The upper portion of the stone was taken to Invergordon Castle in the mid-nineteenth century by Robert Bruce Aeneas Macleod and then offered to the British Museum in 1921 by his son Captain Roderick Willoughby Macleod. This was met with ‘widespread protest’ from politicians and antiquarians until Macleod withdrew his offer and instead donated the stone to the National Museum of Antiquities in Edinburgh in 1921. The stone became a symbol of Scottish identity, which a cursory walk through the Early People section of the NMS would imply is a mixture of Roman, Viking, Celtic, and Pictish ancestry. However, a conflict of ownership resulted in the find of the lower portion in 2001 as ‘where a museum has already acquired part of an object, as in this case, the integrity of the object is prioritised and new discoveries are usually allocated to the same museum’.5 While Hall’s work focuses on the formation of national identity as a ‘system of cultural representation’, Jones found that the people of Cadboll, displaying residual tensions over the removal of the upper portion of the stone and the uncertainty borne out of the Highland Clearances, were in fact creating these representative systems as well. Jones notes that the stone is spoken of as a living member of the community that has been taken from its home.6 Even if ‘a nation is a homogenous site for the production of an imagined cultural identity, that the authority of national heritage organisations over the management of such monuments should be accepted’ the people of Hilton expressively viewed their situation as one of oppression and misrepresentation. Issues surrounding cultural heritage, tourism, and national verses local identity can be seen played out in the Hilton of Cadboll stone.7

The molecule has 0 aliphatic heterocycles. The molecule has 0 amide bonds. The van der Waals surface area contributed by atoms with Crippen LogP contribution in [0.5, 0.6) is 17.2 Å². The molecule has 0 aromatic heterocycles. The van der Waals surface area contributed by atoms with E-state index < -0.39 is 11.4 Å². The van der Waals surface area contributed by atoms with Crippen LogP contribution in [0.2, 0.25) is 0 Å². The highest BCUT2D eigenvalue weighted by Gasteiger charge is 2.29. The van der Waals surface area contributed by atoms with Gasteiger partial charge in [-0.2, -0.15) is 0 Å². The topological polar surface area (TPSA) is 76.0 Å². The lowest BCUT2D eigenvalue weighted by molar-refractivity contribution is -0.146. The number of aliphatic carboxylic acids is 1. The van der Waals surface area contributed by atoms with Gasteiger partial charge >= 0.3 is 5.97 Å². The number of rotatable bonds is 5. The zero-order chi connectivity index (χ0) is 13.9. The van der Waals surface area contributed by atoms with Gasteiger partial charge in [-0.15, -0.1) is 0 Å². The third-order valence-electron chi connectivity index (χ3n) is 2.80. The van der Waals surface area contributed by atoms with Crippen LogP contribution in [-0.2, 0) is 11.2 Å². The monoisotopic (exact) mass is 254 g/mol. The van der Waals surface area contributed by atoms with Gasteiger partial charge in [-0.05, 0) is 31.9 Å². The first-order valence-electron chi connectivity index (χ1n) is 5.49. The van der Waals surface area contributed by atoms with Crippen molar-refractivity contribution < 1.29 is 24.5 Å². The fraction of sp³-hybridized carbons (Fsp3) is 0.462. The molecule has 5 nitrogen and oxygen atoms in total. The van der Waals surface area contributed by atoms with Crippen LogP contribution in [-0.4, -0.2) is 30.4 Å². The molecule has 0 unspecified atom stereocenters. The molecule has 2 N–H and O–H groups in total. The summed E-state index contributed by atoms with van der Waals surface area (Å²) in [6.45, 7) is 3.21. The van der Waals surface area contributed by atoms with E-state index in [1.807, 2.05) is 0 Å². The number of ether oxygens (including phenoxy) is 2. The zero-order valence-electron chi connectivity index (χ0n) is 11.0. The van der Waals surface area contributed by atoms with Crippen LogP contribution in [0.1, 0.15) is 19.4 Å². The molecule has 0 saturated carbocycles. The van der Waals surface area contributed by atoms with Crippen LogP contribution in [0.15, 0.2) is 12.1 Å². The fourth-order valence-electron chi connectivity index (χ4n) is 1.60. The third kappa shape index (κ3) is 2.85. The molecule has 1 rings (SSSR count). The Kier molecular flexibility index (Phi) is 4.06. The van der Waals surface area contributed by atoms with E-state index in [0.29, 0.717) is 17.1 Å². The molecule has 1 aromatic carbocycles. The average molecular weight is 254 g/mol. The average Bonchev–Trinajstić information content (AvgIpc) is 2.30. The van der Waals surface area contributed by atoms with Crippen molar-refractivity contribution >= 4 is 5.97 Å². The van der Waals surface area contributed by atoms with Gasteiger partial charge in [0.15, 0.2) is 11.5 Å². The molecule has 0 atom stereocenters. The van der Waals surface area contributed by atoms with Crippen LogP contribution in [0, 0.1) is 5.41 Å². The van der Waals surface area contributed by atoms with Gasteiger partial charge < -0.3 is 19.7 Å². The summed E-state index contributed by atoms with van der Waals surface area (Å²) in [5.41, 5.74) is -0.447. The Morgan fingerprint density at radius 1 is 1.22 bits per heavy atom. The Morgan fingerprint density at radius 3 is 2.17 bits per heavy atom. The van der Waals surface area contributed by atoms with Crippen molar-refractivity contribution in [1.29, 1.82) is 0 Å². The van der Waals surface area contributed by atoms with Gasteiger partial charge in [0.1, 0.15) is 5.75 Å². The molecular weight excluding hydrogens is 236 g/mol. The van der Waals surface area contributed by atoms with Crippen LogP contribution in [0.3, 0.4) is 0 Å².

While the situation of the Hilton stone is ultimately unresolved, the inclusion of the stone within the NMS allows it to function iconically as a marker of national identity at the cost of local identity. Because the actual stone is exhibited in the Early People section of the NMS, it can be seen that the ‘museum functions as an ensemble of narrative element which the visitor...is able to rehears’ through the act of walking and associating like artefacts, such as the stone, with other Picitsh and thus Scottish elements.8

-Samuel

1. McLean, Fiona and Cooke, Steven. 2003. ‘The National Museum of Scotland: A Symbol for a New Scotland?’, Scottish Affairs, 45: 111
2. Clarke, David. 1996. ‘Me Tartan and Chained to the Past’, Museums Journal, 96: 75; Dewar. D. 2000. ‘Foreword’, Heritage and Museums: Shaping National Identity (Shaftesbury, Donhead): ix
3. McLean, Fiona and Cooke, Steven. 2003. ‘The National Museum of Scotland: A Symbol for a New Scotland?’, Scottish Affairs, 45: 118
4. Jones, Siân. 2005. ‘’That Stone was Born Here and That’s Where it Belongs’: Hilton of Cadboll and the Negotiation of Identity, Ownership and Belonging’, Scotland’s Early Medieval Sculpture in the 21st Century (Edinburgh, Society for Medieval Archaeology): 40.
5. Ibid, 41
6. Hall, Stuart. 1992. ‘The Question of Cultural Identity’, Modernity and its Features (Cambridge, Polity Press): 292
7. Jones, Siân. 2005. ‘’That Stone was Born Here and That’s Where it Belongs’: Hilton of Cadboll and the Negotiation of Identity, Ownership and Belonging’, Scotland’s Early Medieval Sculpture in the 21st Century (Edinburgh, Society for Medieval Archaeology): 44
8. Bennett, Tony. 1995. The Birth of the Museum (London, Routledge): 184

Brave ©Disney Pixar 
Hilton of Cadboll Stone © NMS